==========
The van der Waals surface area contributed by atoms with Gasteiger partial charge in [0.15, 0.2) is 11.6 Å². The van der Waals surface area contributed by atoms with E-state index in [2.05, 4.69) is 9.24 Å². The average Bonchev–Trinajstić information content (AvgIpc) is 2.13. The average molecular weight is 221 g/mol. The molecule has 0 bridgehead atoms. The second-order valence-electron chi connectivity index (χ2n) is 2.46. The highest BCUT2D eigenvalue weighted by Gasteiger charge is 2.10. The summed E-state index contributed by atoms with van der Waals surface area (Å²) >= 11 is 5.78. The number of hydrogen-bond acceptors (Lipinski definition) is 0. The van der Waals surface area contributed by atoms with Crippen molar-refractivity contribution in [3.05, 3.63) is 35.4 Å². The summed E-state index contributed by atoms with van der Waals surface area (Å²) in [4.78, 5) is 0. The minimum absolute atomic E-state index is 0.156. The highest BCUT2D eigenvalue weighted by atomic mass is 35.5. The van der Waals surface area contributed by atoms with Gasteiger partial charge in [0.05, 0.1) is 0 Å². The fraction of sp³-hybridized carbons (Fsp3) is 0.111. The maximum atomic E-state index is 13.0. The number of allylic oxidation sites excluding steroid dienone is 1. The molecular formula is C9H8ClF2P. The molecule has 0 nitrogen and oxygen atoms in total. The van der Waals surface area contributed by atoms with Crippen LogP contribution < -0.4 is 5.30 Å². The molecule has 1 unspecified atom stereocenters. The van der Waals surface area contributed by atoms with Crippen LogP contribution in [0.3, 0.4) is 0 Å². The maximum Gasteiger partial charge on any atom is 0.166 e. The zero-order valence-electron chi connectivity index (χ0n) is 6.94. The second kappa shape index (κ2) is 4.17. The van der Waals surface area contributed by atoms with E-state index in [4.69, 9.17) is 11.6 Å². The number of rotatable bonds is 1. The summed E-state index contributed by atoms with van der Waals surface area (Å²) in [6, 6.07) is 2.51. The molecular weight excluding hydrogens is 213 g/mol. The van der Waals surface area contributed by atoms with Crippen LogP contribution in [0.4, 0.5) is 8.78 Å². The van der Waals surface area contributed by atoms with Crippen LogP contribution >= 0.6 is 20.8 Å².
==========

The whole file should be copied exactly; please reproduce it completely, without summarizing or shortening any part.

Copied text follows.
The van der Waals surface area contributed by atoms with Gasteiger partial charge in [0.15, 0.2) is 11.6 Å². The van der Waals surface area contributed by atoms with E-state index in [2.05, 4.69) is 9.24 Å². The average Bonchev–Trinajstić information content (AvgIpc) is 2.13. The average molecular weight is 221 g/mol. The molecule has 0 bridgehead atoms. The second-order valence-electron chi connectivity index (χ2n) is 2.46. The highest BCUT2D eigenvalue weighted by Gasteiger charge is 2.10. The summed E-state index contributed by atoms with van der Waals surface area (Å²) >= 11 is 5.78. The number of hydrogen-bond acceptors (Lipinski definition) is 0. The van der Waals surface area contributed by atoms with Crippen molar-refractivity contribution in [3.05, 3.63) is 35.4 Å². The summed E-state index contributed by atoms with van der Waals surface area (Å²) in [4.78, 5) is 0. The minimum absolute atomic E-state index is 0.156. The highest BCUT2D eigenvalue weighted by atomic mass is 35.5. The van der Waals surface area contributed by atoms with Gasteiger partial charge in [0.05, 0.1) is 0 Å². The fraction of sp³-hybridized carbons (Fsp3) is 0.111. The maximum atomic E-state index is 13.0. The number of allylic oxidation sites excluding steroid dienone is 1. The molecular formula is C9H8ClF2P. The molecule has 0 nitrogen and oxygen atoms in total. The van der Waals surface area contributed by atoms with Crippen LogP contribution < -0.4 is 5.30 Å². The molecule has 1 unspecified atom stereocenters. The van der Waals surface area contributed by atoms with Crippen LogP contribution in [0.3, 0.4) is 0 Å². The maximum Gasteiger partial charge on any atom is 0.166 e. The zero-order valence-electron chi connectivity index (χ0n) is 6.94. The second kappa shape index (κ2) is 4.17. The van der Waals surface area contributed by atoms with E-state index in [4.69, 9.17) is 11.6 Å². The number of rotatable bonds is 1. The summed E-state index contributed by atoms with van der Waals surface area (Å²) in [6, 6.07) is 2.51. The molecular weight excluding hydrogens is 213 g/mol. The van der Waals surface area contributed by atoms with Crippen LogP contribution in [0.4, 0.5) is 8.78 Å². The van der Waals surface area contributed by atoms with Crippen LogP contribution >= 0.6 is 20.8 Å².